Remember Pearl Harbor? WWII vets worry that it is just a history lesson
These days, few cast their minds back to Pearl Harbor, and some people under 30 are hard pressed to recite what happened on that "Day of Infamy" exactly 64 years ago.
"I have no idea whatsoever," said Kristina Krakehl, 23, of Boca Raton.
It's not really that significant," Brinsley Elliott, 20, of Fort Lauderdale, said after being told why Dec. 7, 1941, is notable in U.S. history.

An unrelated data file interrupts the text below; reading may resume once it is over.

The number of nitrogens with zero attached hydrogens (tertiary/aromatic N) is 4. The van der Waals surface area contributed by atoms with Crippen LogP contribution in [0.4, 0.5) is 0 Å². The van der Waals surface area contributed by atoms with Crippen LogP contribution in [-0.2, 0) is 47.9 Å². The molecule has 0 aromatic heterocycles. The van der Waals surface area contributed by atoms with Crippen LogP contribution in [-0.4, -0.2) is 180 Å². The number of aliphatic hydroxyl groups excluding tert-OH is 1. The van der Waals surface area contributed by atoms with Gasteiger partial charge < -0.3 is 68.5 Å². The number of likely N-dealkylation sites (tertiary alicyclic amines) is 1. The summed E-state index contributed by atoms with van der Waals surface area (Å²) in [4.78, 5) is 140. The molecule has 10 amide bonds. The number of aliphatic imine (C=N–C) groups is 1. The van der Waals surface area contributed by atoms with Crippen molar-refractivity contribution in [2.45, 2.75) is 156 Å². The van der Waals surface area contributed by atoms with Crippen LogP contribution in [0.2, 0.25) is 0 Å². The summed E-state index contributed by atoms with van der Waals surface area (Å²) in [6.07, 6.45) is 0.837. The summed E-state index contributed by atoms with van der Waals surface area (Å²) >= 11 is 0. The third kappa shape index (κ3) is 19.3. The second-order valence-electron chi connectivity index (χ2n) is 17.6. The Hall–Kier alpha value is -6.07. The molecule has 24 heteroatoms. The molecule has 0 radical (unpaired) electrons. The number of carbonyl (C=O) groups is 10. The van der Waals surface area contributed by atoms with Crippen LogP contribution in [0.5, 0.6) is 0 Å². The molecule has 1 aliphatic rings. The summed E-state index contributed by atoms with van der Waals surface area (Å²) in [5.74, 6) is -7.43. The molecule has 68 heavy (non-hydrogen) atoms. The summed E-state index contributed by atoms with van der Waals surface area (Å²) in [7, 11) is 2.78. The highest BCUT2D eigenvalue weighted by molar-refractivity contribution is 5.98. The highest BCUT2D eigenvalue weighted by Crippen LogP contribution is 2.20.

Although President Franklin Delano Roosevelt called Dec. 7, 1941, "a date which will live in infamy," it's been three generations and six decades since the Japanese air attack on the Navy base in Hawaii thrust the United States into World War II. The nation's collective consciousness has moved on, embracing more urgent events like the Sept. 11, 2001, terrorist attacks. Pearl Harbor is relegated to a "museum quality" memory, one scholar says, rather than one more meaningful.
"I talk to people and they say, `Oh, you were at Pearl Harbor? Where's that?'" said Bill Merz, 83, of Hollywood, an Army vet who survived the battle. "They have to be reminded. It's a shame."
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